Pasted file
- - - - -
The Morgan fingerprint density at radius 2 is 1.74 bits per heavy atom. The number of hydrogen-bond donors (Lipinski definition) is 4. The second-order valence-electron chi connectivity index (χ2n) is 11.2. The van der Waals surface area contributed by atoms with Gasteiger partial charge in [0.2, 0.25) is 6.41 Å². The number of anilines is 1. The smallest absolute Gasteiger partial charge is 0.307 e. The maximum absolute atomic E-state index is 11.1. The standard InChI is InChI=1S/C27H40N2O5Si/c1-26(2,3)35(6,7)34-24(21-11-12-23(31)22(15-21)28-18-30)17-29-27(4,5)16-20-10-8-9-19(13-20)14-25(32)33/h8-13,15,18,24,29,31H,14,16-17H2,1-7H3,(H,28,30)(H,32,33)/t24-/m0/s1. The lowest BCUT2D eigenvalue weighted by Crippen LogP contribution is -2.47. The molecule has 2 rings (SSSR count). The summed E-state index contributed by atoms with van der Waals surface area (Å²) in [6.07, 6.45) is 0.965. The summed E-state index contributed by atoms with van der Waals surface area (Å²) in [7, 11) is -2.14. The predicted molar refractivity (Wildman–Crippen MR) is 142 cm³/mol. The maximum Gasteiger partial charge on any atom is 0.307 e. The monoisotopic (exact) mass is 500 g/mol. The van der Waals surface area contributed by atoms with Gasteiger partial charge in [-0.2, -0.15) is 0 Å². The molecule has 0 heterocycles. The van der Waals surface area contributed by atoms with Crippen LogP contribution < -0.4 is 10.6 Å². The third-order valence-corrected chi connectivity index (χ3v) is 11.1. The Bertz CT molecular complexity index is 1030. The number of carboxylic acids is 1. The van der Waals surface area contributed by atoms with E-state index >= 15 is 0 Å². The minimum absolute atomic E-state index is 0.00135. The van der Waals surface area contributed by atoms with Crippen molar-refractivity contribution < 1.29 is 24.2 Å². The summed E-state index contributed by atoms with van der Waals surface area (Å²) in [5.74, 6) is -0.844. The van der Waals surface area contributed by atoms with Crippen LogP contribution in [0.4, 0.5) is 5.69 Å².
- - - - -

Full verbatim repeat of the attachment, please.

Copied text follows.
The Morgan fingerprint density at radius 2 is 1.74 bits per heavy atom. The number of hydrogen-bond donors (Lipinski definition) is 4. The second-order valence-electron chi connectivity index (χ2n) is 11.2. The van der Waals surface area contributed by atoms with Gasteiger partial charge in [0.2, 0.25) is 6.41 Å². The number of anilines is 1. The smallest absolute Gasteiger partial charge is 0.307 e. The maximum absolute atomic E-state index is 11.1. The standard InChI is InChI=1S/C27H40N2O5Si/c1-26(2,3)35(6,7)34-24(21-11-12-23(31)22(15-21)28-18-30)17-29-27(4,5)16-20-10-8-9-19(13-20)14-25(32)33/h8-13,15,18,24,29,31H,14,16-17H2,1-7H3,(H,28,30)(H,32,33)/t24-/m0/s1. The lowest BCUT2D eigenvalue weighted by Crippen LogP contribution is -2.47. The molecule has 2 rings (SSSR count). The summed E-state index contributed by atoms with van der Waals surface area (Å²) in [6.07, 6.45) is 0.965. The summed E-state index contributed by atoms with van der Waals surface area (Å²) in [7, 11) is -2.14. The predicted molar refractivity (Wildman–Crippen MR) is 142 cm³/mol. The maximum Gasteiger partial charge on any atom is 0.307 e. The monoisotopic (exact) mass is 500 g/mol. The van der Waals surface area contributed by atoms with Gasteiger partial charge in [-0.2, -0.15) is 0 Å². The molecule has 0 heterocycles. The van der Waals surface area contributed by atoms with Crippen LogP contribution < -0.4 is 10.6 Å². The third-order valence-corrected chi connectivity index (χ3v) is 11.1. The Bertz CT molecular complexity index is 1030. The number of carboxylic acids is 1. The van der Waals surface area contributed by atoms with E-state index >= 15 is 0 Å². The minimum absolute atomic E-state index is 0.00135. The van der Waals surface area contributed by atoms with Crippen molar-refractivity contribution < 1.29 is 24.2 Å². The summed E-state index contributed by atoms with van der Waals surface area (Å²) in [5.74, 6) is -0.844. The van der Waals surface area contributed by atoms with Crippen LogP contribution in [0.4, 0.5) is 5.69 Å².